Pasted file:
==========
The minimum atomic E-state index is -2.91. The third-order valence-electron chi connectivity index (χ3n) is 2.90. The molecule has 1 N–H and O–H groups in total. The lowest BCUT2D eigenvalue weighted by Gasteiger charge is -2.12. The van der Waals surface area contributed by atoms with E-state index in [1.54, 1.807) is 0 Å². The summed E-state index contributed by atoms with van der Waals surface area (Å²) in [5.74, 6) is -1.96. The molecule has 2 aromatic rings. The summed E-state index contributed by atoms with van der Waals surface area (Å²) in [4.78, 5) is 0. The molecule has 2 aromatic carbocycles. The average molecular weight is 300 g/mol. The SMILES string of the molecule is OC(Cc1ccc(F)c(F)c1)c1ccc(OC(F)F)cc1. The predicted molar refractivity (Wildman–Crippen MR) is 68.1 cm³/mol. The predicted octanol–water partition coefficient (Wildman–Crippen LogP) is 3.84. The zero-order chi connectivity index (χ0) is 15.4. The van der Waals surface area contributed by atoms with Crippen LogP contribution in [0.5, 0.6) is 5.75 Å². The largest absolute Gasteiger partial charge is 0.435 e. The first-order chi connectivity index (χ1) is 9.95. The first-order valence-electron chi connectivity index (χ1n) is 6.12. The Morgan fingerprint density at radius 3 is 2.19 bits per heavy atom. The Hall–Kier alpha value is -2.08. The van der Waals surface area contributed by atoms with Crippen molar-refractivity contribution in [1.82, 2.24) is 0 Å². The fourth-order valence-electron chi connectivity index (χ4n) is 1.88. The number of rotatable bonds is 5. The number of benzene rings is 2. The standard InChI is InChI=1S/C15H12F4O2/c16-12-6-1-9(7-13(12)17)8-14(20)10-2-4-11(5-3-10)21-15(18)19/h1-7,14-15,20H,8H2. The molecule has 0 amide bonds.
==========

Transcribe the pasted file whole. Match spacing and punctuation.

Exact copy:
The minimum atomic E-state index is -2.91. The third-order valence-electron chi connectivity index (χ3n) is 2.90. The molecule has 1 N–H and O–H groups in total. The lowest BCUT2D eigenvalue weighted by Gasteiger charge is -2.12. The van der Waals surface area contributed by atoms with E-state index in [1.54, 1.807) is 0 Å². The summed E-state index contributed by atoms with van der Waals surface area (Å²) in [5.74, 6) is -1.96. The molecule has 2 aromatic rings. The summed E-state index contributed by atoms with van der Waals surface area (Å²) in [4.78, 5) is 0. The molecule has 2 aromatic carbocycles. The average molecular weight is 300 g/mol. The SMILES string of the molecule is OC(Cc1ccc(F)c(F)c1)c1ccc(OC(F)F)cc1. The predicted molar refractivity (Wildman–Crippen MR) is 68.1 cm³/mol. The predicted octanol–water partition coefficient (Wildman–Crippen LogP) is 3.84. The zero-order chi connectivity index (χ0) is 15.4. The van der Waals surface area contributed by atoms with Crippen LogP contribution in [0.5, 0.6) is 5.75 Å². The largest absolute Gasteiger partial charge is 0.435 e. The first-order chi connectivity index (χ1) is 9.95. The first-order valence-electron chi connectivity index (χ1n) is 6.12. The Morgan fingerprint density at radius 3 is 2.19 bits per heavy atom. The Hall–Kier alpha value is -2.08. The van der Waals surface area contributed by atoms with Crippen molar-refractivity contribution in [1.82, 2.24) is 0 Å². The fourth-order valence-electron chi connectivity index (χ4n) is 1.88. The number of rotatable bonds is 5. The number of benzene rings is 2. The standard InChI is InChI=1S/C15H12F4O2/c16-12-6-1-9(7-13(12)17)8-14(20)10-2-4-11(5-3-10)21-15(18)19/h1-7,14-15,20H,8H2. The molecule has 0 amide bonds.